PUBLIC TALK: Physics in the Fight against Cancer
A public lecture by Professor Thomas Bortfeld, Medical Physicist, Massachusetts General Hospital and Harvard Medical School.
Even though cancer is far from being universally curable, there has been significant progress in its treatment over the past few decades. In the Unites States, for example, the five year survival rate after diagnosis of cancer, has increased from 50% in the 1970s to 67% in the 2010s. This improvement is not only due to advances in clinical research, cancer biology, and pharmaceutics, but largely also due to advances in physics.
Over the past decades, physicists have developed three-dimensional anatomic imaging (e.g., computed tomography) and functional imaging (e.g., magnetic resonance imaging and positron emission tomography), which have revolutionized cancer diagnosis as well as our ability to target the disease with various treatment modalities such as surgery and radiation. In radiation therapy physicists have made particularly important contributions. For example, the development of intensity-modulated radiation therapy (IMRT) allows doctors today to focus radiation on the tumor and spare surrounding healthy tissues to a degree that has been previously unachievable. Yet another level of “conforming” radiation dose to tumors while avoiding surrounding organs is achievable with proton beams and heavier ions (see figure). The first proton therapy center in Australia is currently under development in Adelaide.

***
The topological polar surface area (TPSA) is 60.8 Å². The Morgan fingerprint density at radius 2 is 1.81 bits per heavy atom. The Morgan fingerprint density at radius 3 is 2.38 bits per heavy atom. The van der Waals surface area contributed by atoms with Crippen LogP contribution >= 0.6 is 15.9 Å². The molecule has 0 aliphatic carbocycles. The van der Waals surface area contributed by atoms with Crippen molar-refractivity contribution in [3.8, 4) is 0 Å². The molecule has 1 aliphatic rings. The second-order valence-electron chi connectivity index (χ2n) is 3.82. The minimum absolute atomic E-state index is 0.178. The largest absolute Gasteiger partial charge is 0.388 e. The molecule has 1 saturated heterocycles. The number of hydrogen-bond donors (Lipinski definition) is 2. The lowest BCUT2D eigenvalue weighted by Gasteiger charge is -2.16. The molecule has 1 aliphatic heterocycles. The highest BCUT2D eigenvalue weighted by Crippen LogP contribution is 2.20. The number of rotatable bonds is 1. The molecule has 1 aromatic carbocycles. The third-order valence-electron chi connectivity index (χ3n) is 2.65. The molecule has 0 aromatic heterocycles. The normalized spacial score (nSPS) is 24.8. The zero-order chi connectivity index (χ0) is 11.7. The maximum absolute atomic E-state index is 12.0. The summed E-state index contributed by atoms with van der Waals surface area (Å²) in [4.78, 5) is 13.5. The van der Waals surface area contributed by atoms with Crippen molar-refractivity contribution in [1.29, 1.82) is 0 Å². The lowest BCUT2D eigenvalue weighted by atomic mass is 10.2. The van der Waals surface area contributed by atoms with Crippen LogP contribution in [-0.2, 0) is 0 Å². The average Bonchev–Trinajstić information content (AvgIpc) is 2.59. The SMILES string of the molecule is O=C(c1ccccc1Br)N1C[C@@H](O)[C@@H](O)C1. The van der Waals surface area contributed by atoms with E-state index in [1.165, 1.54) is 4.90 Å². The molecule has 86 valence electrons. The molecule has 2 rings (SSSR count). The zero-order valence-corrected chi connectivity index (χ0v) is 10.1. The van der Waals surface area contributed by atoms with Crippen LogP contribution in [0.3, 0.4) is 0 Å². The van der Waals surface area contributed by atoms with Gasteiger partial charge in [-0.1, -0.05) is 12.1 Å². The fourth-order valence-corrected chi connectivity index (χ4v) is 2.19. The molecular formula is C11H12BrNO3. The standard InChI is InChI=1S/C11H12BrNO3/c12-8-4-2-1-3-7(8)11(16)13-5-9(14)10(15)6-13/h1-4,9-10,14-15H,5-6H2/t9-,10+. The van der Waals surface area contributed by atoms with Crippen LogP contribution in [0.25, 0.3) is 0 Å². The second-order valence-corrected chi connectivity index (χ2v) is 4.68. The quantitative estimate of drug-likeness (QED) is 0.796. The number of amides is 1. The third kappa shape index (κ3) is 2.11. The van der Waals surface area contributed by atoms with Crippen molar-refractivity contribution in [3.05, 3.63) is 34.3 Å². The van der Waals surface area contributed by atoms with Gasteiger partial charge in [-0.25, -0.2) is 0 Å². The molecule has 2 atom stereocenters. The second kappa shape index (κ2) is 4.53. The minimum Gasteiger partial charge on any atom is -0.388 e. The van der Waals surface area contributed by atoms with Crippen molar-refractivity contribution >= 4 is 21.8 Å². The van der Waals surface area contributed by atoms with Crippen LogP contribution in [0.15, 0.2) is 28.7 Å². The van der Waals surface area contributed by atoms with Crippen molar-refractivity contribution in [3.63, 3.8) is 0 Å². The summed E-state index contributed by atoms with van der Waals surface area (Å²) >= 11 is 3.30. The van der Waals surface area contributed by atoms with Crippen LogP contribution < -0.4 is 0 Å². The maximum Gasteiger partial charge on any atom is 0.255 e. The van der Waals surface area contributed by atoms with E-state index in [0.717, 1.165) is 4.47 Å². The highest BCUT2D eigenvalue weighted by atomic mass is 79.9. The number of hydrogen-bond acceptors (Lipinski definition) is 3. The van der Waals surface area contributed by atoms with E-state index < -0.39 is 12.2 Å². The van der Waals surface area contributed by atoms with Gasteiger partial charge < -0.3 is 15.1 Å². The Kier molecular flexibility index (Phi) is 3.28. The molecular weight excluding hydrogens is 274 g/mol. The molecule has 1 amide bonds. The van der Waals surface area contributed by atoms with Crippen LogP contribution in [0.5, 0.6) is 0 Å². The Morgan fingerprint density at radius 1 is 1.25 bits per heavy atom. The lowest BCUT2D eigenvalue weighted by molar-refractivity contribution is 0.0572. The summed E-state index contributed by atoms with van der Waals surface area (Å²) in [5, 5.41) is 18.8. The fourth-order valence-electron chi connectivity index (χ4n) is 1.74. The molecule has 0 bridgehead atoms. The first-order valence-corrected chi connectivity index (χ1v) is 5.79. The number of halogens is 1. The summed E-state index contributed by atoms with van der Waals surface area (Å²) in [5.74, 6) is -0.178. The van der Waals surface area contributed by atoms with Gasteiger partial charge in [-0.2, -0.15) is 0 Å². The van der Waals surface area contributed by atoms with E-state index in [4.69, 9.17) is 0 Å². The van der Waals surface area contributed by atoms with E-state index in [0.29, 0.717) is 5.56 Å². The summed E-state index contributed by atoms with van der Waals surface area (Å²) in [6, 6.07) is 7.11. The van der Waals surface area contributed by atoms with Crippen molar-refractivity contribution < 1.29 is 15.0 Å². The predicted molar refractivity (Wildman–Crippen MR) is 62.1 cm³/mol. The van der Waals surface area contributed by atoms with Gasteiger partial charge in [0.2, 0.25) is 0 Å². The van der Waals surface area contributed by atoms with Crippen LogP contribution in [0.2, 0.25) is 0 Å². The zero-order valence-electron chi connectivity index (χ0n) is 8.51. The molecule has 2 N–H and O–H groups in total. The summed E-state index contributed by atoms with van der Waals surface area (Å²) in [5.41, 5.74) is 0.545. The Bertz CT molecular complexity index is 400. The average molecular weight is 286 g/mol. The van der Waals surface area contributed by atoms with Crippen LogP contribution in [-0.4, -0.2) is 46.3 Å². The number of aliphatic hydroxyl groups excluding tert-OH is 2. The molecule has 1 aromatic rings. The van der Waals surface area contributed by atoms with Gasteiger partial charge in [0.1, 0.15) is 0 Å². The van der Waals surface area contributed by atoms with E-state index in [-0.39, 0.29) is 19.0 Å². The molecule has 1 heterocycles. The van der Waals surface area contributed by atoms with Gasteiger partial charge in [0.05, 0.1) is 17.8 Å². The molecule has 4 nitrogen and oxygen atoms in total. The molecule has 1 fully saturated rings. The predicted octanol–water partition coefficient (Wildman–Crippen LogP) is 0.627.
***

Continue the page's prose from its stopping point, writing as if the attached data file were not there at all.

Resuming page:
In this lecture Professor Bortfeld will review some of these contributions of physicists to medicine through his own lens as a physicist working in a hospital and at a medical school, based on his experience with the development of IMRT and proton therapy. He will also give an outlook into the future role that physicists may play in the search for a cancer cure. This should go beyond imaging and radiation therapy and be driven by grand challenges and provocative questions, which are being defined in collaboration with Professor Martin Ebert at The University of Western Australia. It should focus on the understanding of physical mechanisms underlying the evolution, growth, spread, and treatment of cancer. It should include the modelling and optimization of combinations of treatment modalities, and the probing of the patient’s dynamic response to the treatment for individually optimized treatments.
Professor Bortfeld’s visit is gratefully supported by an Australia-Harvard Fellowship, provided by the Harvard Club of Australia Foundation.
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